FCC Expands and Strengthens Net Neutrality Stance

As expected, but not without controversy, Federal Communications Commission (FCC) Chairman Julius Genachowski yesterday outlined in a speech at the Brookings Institute in Washington, DC his plan to preserve the principle of "Net Neutrality."

Net Neutrality is the principle that Internet providers should treat all data the same and not restrict access to certain types of Internet sites.

In his speech, Chairman Genachowski said that,

"The Internet is an extraordinary platform for innovation, job creation, investment, and opportunity. It has unleashed the potential of entrepreneurs and enabled the launch and growth of small businesses across America. It is vital that we safeguard the free and open Internet."

Previously, the FCC has "embraced"  four  principles for an open Internet, namely, consumers must be able:  (1) to access lawful Internet content, (2) to access lawful Internet  applications, (3) to access lawful Internet services of their choice, and (4) to attach non-harmful devices to the Internet.                

Chairman Genachowski reiterated that these four principles guide the FCC’s existing case-by-case enforcement of communications law.

However, the FCC is also proposing two new principles. As explained here,

"The first would prevent Internet access providers from discriminating against particular Internet content or applications, while allowing for reasonable network management. The second principle would ensure that Internet access providers are transparent about the network management practices they implement."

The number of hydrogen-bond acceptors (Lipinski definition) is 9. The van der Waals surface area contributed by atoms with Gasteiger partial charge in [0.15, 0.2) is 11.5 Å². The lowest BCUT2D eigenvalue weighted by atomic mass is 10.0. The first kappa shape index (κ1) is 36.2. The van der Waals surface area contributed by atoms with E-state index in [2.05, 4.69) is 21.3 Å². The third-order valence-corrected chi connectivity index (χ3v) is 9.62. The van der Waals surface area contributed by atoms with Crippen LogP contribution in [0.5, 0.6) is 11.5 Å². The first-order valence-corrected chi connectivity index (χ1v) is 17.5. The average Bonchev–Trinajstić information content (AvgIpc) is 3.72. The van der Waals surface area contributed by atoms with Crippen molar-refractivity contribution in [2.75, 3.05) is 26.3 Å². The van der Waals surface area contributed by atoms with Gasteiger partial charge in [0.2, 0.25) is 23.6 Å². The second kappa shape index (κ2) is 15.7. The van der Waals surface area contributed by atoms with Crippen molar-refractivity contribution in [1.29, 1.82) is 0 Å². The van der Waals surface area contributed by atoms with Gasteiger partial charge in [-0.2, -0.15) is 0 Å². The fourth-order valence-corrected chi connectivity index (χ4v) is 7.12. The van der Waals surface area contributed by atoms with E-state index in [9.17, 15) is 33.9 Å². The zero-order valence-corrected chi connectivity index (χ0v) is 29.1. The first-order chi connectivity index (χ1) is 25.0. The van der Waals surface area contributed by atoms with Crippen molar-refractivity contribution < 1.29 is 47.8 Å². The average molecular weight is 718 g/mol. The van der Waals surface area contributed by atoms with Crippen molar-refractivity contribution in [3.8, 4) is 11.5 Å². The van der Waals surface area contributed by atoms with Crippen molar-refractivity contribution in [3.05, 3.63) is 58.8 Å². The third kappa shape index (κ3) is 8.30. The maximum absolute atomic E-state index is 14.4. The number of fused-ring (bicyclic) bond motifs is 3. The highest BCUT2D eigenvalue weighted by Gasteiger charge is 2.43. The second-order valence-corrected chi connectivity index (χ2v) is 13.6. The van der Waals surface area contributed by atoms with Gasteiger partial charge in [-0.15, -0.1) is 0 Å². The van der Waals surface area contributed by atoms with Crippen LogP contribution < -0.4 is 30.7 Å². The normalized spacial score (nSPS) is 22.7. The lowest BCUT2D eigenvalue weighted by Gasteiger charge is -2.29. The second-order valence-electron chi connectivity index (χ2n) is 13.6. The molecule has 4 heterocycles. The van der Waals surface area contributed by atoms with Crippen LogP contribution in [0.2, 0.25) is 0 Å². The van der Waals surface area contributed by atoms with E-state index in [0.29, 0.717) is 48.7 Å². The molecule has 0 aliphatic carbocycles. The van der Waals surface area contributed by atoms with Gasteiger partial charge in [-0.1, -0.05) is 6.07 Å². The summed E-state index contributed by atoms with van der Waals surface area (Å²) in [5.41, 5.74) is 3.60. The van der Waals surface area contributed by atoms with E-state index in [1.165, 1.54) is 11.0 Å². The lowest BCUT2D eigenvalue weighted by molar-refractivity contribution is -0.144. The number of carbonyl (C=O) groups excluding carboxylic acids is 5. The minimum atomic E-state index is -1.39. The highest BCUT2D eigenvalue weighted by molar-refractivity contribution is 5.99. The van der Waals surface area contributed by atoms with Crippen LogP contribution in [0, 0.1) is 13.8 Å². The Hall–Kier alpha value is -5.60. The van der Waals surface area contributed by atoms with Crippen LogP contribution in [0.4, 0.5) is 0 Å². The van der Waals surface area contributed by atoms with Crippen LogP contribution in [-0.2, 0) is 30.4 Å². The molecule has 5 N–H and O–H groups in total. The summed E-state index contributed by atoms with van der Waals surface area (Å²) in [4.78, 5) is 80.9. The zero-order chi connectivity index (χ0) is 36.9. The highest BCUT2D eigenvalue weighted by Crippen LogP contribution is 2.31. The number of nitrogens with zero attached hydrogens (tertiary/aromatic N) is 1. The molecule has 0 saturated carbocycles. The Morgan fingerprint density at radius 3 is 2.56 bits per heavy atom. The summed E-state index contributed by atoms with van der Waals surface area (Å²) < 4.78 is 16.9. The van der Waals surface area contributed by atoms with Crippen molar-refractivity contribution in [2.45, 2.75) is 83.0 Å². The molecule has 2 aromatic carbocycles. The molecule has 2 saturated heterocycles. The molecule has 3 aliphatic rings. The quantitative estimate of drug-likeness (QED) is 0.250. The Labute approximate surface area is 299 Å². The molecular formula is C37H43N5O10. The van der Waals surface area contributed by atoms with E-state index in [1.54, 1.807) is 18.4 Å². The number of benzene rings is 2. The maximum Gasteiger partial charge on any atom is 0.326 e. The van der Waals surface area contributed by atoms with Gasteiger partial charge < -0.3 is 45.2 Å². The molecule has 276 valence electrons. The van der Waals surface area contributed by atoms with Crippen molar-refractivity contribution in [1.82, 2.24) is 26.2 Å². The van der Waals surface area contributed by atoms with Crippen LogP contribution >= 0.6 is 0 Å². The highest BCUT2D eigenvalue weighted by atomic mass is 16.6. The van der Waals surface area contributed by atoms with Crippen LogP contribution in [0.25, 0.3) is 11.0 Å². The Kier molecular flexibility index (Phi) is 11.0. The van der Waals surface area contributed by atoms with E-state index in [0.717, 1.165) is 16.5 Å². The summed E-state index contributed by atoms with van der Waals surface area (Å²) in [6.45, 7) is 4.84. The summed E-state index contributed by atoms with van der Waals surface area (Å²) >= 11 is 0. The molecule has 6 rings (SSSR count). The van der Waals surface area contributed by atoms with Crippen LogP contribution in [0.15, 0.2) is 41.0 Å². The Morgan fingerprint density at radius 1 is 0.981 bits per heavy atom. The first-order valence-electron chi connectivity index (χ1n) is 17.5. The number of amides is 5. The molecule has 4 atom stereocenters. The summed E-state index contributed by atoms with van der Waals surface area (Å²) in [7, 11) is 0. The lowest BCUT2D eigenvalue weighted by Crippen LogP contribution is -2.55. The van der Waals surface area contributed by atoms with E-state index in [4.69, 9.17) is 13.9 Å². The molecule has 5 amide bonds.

In addition, and importantly,  the FCC also is proposing that all six principles apply to all platforms that access the Internet. The official rulemaking process will start next month.

Well, it didn't take long before Internet providers and telecos started taking aim at what they think is government intrusion into their business, as well as a "protect Google at their expense" set of regulations. Google has been pushing hard for unfettered access to the Internet, especially on devices such as smart phones.

AT&T, for example, was especially unhappy with the expansion of "Net Neutrality" to the wireless arena, where the FCC hadn't pushed it before. In a press release AT&T said:

"We are concerned, however, that the FCC appears ready to extend the entire array of net neutrality requirements to what is perhaps the most competitive consumer market in America, wireless services. .... We would thus be very disappointed if (the FCC) has already drawn a conclusion to regulate wireless services despite the absence of any compelling evidence of problems or abuse that would warrant government intervention."

Chris Guttman-McCabe, vice president of regulatory affairs for CTIA, the wireless industry’s trade group also didn't seem too pleased with the speech, asking ...

"How do the rules apply to the single-purpose Amazon Kindle?  How does it apply to Google’s efforts to cache content to provide a better consumer experience?  How about the efforts from Apple and Android, Blackberry and Nokia, Firefly and others to differentiate the products and services they develop for consumers?  Should all product and service offerings be the same?"

The official FCC rulemaking process will start next month, but it is pretty certain that all six principles will be codified into US communications regulation. The only fly in the ointment is a U.S. District Court of Appeals case filed by Comcast in Washington, DC last year.

Comcast is appealing the ruling by the FCC in August 2008 that Comcast violated Net Neutrality by restricting file sharing BitTorrent traffic to some of its customers last year. If Comcast wins the appeal, then Net Neutrality may need to be redefined again.

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